Ditching grains, sugars and refined oils
The big three offenders are ubiquitous in processed, packaged, and frozen foods; in restaurant and fast-food offerings; and even in “healthy” stuff from natural foods markets.
I can’t tell you how many times I learn from enthusiasts or friends who claim to be on a strict primal diet that it includes objectionable products like celebrity “red wine and olive oil” salad dressing (made with refined vegetable oil), non-dairy creamers made with corn syrup, or healthy organic energy bars with massive doses of carbohydrates.
Oils to eliminate: Refined high polyunsaturated vegetable and seed oils (canola, corn, soybean, sunflower, safflower, etc.); butter-substitute spreads and sprays (margarine, Smart Balance, Promise); processed and packaged food containing vegetable oils or trans fats (partially hydrogenated fats).
Refined grain products to eliminate: Baguettes, cereal, corn, crackers, croissants, danishes, donuts, energy bars, frozen snacks and meals, graham crackers, granola bars, muffins, pasta, pizza, pretzels, protein bars, rice, rolls, saltine crackers, tortillas, Triscuits, Wheat Thins, chips (corn, potato, tortilla), cooking grains (amaranth, barley, bulgur, couscous, millet, rye), puffed snacks (Cheetos, Goldfish, Pirate’s Booty, popcorn, rice cakes).
Refined sugar products to eliminate: Agave syrup, brown sugar, cane sugar, evaporated cane sugar, fruit bars and rolls, high-fructose corn syrup, honey, molasses, powdered sugar, raw sugar.
Integrating keto-friendly foods
Ketogenic eating is ultra-low in carbohydrates, moderate in protein, and high in natural, nutritious fats. Choose the foods you prefer from this ancestral- inspired list of meat, fish, poultry, eggs, vegetables, fruits, nuts and seeds, and assorted approved modern foods such as high-fat dairy products and high-cacao-percentage dark chocolate.
- High-fat fruits such as avocados, coconuts, olives, and their derivative oils
- Nuts, seeds, and their derivative butters and non-dairy milks
- Fatty cuts of meat from naturally raised animals
- Fish, especially oily cold water fish from the SMASH hits group (sardines, mackerel, anchovies, salmon, herring)
- Butter, ghee, lard, bacon fat, and tallow
Generally, you can make high-fibre, above-ground vegetables such as the leafy green and cruciferous family (broccoli, Brussels sprouts, cabbage, kale, etc.) a dietary centerpiece.
These foods are some of the most nutrient-dense on the planet and also support a healthy intestinal microbiome. Due to their high fibre and water content, they do not stimulate the insulin response that can compromise keto efforts. While I recommend staying below 50 grams of carbohydrates per day, you can give yourself a free pass to consume as many above-ground, high-fibre vegetables and avocados as you want. In contrast, carbohydrates from foods that are starchier or calorically denser should be limited during formal nutritional ketosis efforts.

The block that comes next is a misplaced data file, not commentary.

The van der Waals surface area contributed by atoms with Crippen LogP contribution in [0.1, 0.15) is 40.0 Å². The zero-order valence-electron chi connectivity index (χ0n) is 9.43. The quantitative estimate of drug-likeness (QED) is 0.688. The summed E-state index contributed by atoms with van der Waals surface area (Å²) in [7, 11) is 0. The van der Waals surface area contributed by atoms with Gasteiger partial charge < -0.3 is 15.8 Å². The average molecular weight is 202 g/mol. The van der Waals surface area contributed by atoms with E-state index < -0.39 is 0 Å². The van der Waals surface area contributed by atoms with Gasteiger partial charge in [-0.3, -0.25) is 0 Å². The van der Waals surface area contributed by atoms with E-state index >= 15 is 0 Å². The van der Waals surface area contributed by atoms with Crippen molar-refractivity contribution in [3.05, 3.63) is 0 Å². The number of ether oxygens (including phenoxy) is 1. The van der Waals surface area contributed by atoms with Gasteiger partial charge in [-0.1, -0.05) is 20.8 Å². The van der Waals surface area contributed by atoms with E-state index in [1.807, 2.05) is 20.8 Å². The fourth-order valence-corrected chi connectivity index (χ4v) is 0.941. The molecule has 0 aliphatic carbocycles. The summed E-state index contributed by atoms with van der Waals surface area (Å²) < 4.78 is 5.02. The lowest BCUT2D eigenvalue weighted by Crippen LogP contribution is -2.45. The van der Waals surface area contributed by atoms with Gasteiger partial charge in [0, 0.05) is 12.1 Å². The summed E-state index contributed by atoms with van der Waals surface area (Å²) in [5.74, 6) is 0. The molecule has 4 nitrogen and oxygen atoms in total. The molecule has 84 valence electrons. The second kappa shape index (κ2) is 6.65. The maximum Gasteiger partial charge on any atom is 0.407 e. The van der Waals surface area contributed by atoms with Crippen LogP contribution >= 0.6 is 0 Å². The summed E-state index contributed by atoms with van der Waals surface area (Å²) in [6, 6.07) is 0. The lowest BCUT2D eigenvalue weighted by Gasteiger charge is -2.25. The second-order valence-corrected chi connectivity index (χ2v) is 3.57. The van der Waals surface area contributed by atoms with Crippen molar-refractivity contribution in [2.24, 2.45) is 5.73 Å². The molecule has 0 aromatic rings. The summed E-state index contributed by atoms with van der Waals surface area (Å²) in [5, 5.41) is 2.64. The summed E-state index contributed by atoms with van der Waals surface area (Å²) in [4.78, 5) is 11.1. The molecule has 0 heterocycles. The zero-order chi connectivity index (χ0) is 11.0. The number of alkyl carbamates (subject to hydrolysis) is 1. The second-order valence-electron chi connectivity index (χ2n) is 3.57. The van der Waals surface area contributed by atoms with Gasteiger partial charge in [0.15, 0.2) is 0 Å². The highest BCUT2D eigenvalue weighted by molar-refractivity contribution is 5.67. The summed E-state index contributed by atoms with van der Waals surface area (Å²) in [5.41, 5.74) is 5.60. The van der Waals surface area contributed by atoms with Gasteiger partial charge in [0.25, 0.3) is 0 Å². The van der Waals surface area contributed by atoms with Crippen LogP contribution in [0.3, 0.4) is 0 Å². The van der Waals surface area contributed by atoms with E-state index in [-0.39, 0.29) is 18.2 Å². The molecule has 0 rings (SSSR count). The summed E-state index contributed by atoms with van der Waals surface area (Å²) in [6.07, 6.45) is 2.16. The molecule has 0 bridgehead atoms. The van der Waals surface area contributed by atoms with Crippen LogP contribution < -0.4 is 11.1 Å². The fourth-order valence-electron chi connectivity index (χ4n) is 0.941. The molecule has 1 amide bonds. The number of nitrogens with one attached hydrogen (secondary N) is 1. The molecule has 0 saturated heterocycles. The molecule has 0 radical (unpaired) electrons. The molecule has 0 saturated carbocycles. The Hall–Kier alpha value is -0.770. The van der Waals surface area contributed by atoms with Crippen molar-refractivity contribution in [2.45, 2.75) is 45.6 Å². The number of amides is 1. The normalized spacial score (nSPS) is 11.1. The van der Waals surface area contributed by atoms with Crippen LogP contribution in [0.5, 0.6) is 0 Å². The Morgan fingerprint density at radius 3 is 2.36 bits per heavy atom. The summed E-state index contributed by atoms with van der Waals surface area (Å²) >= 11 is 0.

These include many carbohydrates that offer tremendous nutritional benefits and are an acceptable part of a general primal/paleo-style eating strategy, but will quickly push you over the keto limit—foods like fruit, wild rice, quinoa, and the starchier vegetables like squash, beets, rutabaga, and sweet potato. Keep in mind that because carbohydrates are a limit, there is no need to aim for 50 grams per day. When you eat a colorful, varied diet, your carbohydrate intake will naturally vary from day to day. Some days you might eat very few carbohydrates, while other days you might bump up against your 50-gram cap.
- Avocado with salt and lime juice
- Basic Bone Broth
- Coconut butter: an absolute delicacy, hard to find but super delicious and nutritious. Look for Nikki’s brand, since it has numerous exotic flavors.
- Dark chocolate: gradually habituate to 85% or higher cacao. To ensure the highest quality product, look for cacao beans as the first ingredient and/or the “Bean-to-Bar” designation, as well as a “Fair Trade” designation on the box.
- Hard-boiled egg
- Jerky: high-quality beef or other meat, without sweeteners, nitrates, preservatives, or other chemicals
- Nuts, seeds, and their derivative butters
- Oily, cold-water fish: remember SMASH (sardines, mackerel, anchovies, salmon, herring)
- Olives packed in olive oil (avoid canola and sunflower oils)
- Pork rinds/chicharrones: natural ingredients only, no chemicals, bad oils, or sweeteners
- Primal Kitchen keto bars (PrimalKitchen.com)
- Trail mix: Use raw or dry-roasted nuts, seeds, unsweetened coconut flakes, 85% cacao dark chocolate pieces or cacao nibs, small amounts of unsweetened dried fruit, and a dash of Himalayan sea salt
- Vegetables dipped in guacamole or natural almond or peanut butter
Recipe replacement ideas
Some of the recipes in this book are designed to simulate your favorite grain-based recipes with keto-approved replacement ingredients. Many keto enthusiasts assert that the grain replacements taste better than the original grain-based preparations!
Here are some swap-outs at a glance (you’ll see more as you dig into the recipes):
- Coconut flour or almond meal for wheat flour
- Lettuce or collard leaves for tortillas or buns
- Spiralized veggies for pasta
- Citrus (lemon, lime or orange) zest or juice
- Dark cocoa powder
- Spices—cinnamon, vanilla extract, ginger, salt, pepper
- Nut and seed butters
- Stevia, erythritol, or monkfruit for chemically altered sweeteners or sugary sweeteners
- Unsweetened shredded (or flaked) coconut
This is an edited extract from The Keto Reset Diet Cookbook by Mark Sisson published by Hardie Grant Books $29.99 and is available in stores nationally.